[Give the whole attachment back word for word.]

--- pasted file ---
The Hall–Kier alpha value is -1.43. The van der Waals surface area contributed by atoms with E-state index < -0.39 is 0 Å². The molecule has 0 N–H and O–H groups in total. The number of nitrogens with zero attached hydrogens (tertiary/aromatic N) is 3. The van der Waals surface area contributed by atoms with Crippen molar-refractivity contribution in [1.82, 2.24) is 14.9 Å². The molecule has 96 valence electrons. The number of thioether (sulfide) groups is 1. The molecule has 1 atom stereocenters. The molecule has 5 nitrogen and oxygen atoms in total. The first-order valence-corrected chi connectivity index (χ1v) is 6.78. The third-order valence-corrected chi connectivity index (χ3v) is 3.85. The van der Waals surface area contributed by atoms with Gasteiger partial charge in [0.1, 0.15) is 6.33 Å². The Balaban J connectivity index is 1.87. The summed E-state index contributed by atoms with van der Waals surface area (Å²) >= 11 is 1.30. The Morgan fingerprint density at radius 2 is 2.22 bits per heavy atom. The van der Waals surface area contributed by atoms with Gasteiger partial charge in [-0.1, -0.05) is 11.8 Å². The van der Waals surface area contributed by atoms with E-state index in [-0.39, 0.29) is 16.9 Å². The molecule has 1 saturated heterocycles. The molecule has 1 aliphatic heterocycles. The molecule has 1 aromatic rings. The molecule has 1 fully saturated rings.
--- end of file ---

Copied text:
The Hall–Kier alpha value is -1.43. The van der Waals surface area contributed by atoms with E-state index < -0.39 is 0 Å². The molecule has 0 N–H and O–H groups in total. The number of nitrogens with zero attached hydrogens (tertiary/aromatic N) is 3. The van der Waals surface area contributed by atoms with Crippen molar-refractivity contribution in [1.82, 2.24) is 14.9 Å². The molecule has 96 valence electrons. The number of thioether (sulfide) groups is 1. The molecule has 1 atom stereocenters. The molecule has 5 nitrogen and oxygen atoms in total. The first-order valence-corrected chi connectivity index (χ1v) is 6.78. The third-order valence-corrected chi connectivity index (χ3v) is 3.85. The van der Waals surface area contributed by atoms with Gasteiger partial charge in [0.1, 0.15) is 6.33 Å². The Balaban J connectivity index is 1.87. The summed E-state index contributed by atoms with van der Waals surface area (Å²) >= 11 is 1.30. The Morgan fingerprint density at radius 2 is 2.22 bits per heavy atom. The van der Waals surface area contributed by atoms with Gasteiger partial charge in [-0.1, -0.05) is 11.8 Å². The van der Waals surface area contributed by atoms with E-state index in [-0.39, 0.29) is 16.9 Å². The molecule has 1 saturated heterocycles. The molecule has 1 aliphatic heterocycles. The molecule has 1 aromatic rings. The molecule has 1 fully saturated rings.